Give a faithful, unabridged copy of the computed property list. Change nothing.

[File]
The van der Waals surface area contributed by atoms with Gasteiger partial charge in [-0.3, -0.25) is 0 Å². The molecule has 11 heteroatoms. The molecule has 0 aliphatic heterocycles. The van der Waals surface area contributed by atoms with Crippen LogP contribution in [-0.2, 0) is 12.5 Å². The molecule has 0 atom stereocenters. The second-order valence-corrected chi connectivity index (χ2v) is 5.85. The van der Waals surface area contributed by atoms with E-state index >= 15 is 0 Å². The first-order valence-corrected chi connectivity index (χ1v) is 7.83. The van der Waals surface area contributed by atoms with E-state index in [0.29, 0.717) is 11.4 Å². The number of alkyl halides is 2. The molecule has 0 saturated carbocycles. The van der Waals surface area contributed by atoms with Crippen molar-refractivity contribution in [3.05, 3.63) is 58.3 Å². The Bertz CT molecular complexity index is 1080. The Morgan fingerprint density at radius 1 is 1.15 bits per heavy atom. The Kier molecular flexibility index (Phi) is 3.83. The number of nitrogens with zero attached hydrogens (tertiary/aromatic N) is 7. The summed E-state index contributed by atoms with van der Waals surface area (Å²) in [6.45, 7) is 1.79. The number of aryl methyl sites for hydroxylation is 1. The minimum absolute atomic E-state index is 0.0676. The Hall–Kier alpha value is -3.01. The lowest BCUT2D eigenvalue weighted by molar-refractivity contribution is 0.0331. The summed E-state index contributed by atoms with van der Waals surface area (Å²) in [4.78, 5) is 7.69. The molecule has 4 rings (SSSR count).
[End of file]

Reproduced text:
The van der Waals surface area contributed by atoms with Gasteiger partial charge in [-0.3, -0.25) is 0 Å². The molecule has 11 heteroatoms. The molecule has 0 aliphatic heterocycles. The van der Waals surface area contributed by atoms with Crippen LogP contribution in [-0.2, 0) is 12.5 Å². The molecule has 0 atom stereocenters. The second-order valence-corrected chi connectivity index (χ2v) is 5.85. The van der Waals surface area contributed by atoms with E-state index >= 15 is 0 Å². The first-order valence-corrected chi connectivity index (χ1v) is 7.83. The van der Waals surface area contributed by atoms with E-state index in [0.29, 0.717) is 11.4 Å². The number of alkyl halides is 2. The molecule has 0 saturated carbocycles. The van der Waals surface area contributed by atoms with Crippen molar-refractivity contribution in [3.05, 3.63) is 58.3 Å². The Bertz CT molecular complexity index is 1080. The Morgan fingerprint density at radius 1 is 1.15 bits per heavy atom. The Kier molecular flexibility index (Phi) is 3.83. The number of nitrogens with zero attached hydrogens (tertiary/aromatic N) is 7. The summed E-state index contributed by atoms with van der Waals surface area (Å²) in [6.45, 7) is 1.79. The number of aryl methyl sites for hydroxylation is 1. The minimum absolute atomic E-state index is 0.0676. The Hall–Kier alpha value is -3.01. The lowest BCUT2D eigenvalue weighted by molar-refractivity contribution is 0.0331. The summed E-state index contributed by atoms with van der Waals surface area (Å²) in [4.78, 5) is 7.69. The molecule has 4 rings (SSSR count).